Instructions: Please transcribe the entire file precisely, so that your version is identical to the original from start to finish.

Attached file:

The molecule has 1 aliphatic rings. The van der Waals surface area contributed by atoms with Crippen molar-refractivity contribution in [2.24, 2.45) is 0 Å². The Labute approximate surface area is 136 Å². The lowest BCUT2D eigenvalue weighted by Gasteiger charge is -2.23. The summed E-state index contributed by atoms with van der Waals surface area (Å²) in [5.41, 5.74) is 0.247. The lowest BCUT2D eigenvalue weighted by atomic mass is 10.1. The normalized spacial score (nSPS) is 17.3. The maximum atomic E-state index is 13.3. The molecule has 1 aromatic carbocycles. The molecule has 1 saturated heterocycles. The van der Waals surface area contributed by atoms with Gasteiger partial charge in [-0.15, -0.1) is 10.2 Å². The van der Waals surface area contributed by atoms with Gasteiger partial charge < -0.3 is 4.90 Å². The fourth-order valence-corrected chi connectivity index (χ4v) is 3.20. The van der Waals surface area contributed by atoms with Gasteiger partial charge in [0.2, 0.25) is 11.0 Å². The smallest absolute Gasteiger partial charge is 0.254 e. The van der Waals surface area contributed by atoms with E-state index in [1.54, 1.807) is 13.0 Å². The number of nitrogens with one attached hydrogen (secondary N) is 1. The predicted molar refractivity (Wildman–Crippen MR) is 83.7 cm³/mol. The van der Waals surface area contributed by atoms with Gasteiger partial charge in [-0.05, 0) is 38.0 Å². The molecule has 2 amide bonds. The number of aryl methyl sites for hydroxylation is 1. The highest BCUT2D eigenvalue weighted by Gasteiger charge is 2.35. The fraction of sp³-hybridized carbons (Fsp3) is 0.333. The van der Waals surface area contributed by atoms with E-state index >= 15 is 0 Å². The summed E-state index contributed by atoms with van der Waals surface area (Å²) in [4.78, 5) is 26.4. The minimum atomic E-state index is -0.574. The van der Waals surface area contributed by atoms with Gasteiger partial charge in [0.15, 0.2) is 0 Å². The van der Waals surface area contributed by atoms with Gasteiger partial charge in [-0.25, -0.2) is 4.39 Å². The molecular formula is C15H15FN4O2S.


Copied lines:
The molecule has 1 aliphatic rings. The van der Waals surface area contributed by atoms with Crippen molar-refractivity contribution in [2.24, 2.45) is 0 Å². The Labute approximate surface area is 136 Å². The lowest BCUT2D eigenvalue weighted by Gasteiger charge is -2.23. The summed E-state index contributed by atoms with van der Waals surface area (Å²) in [5.41, 5.74) is 0.247. The lowest BCUT2D eigenvalue weighted by atomic mass is 10.1. The normalized spacial score (nSPS) is 17.3. The maximum atomic E-state index is 13.3. The molecule has 1 aromatic carbocycles. The molecule has 1 saturated heterocycles. The van der Waals surface area contributed by atoms with Gasteiger partial charge in [-0.15, -0.1) is 10.2 Å². The van der Waals surface area contributed by atoms with Gasteiger partial charge < -0.3 is 4.90 Å². The fourth-order valence-corrected chi connectivity index (χ4v) is 3.20. The van der Waals surface area contributed by atoms with Gasteiger partial charge in [0.2, 0.25) is 11.0 Å². The smallest absolute Gasteiger partial charge is 0.254 e. The van der Waals surface area contributed by atoms with E-state index in [1.54, 1.807) is 13.0 Å². The number of nitrogens with one attached hydrogen (secondary N) is 1. The predicted molar refractivity (Wildman–Crippen MR) is 83.7 cm³/mol. The van der Waals surface area contributed by atoms with Gasteiger partial charge in [-0.05, 0) is 38.0 Å². The molecule has 2 amide bonds. The number of aryl methyl sites for hydroxylation is 1. The highest BCUT2D eigenvalue weighted by Gasteiger charge is 2.35. The fraction of sp³-hybridized carbons (Fsp3) is 0.333. The van der Waals surface area contributed by atoms with E-state index >= 15 is 0 Å². The summed E-state index contributed by atoms with van der Waals surface area (Å²) in [4.78, 5) is 26.4. The minimum atomic E-state index is -0.574. The van der Waals surface area contributed by atoms with Gasteiger partial charge in [0.15, 0.2) is 0 Å². The van der Waals surface area contributed by atoms with Gasteiger partial charge in [-0.25, -0.2) is 4.39 Å². The molecular formula is C15H15FN4O2S.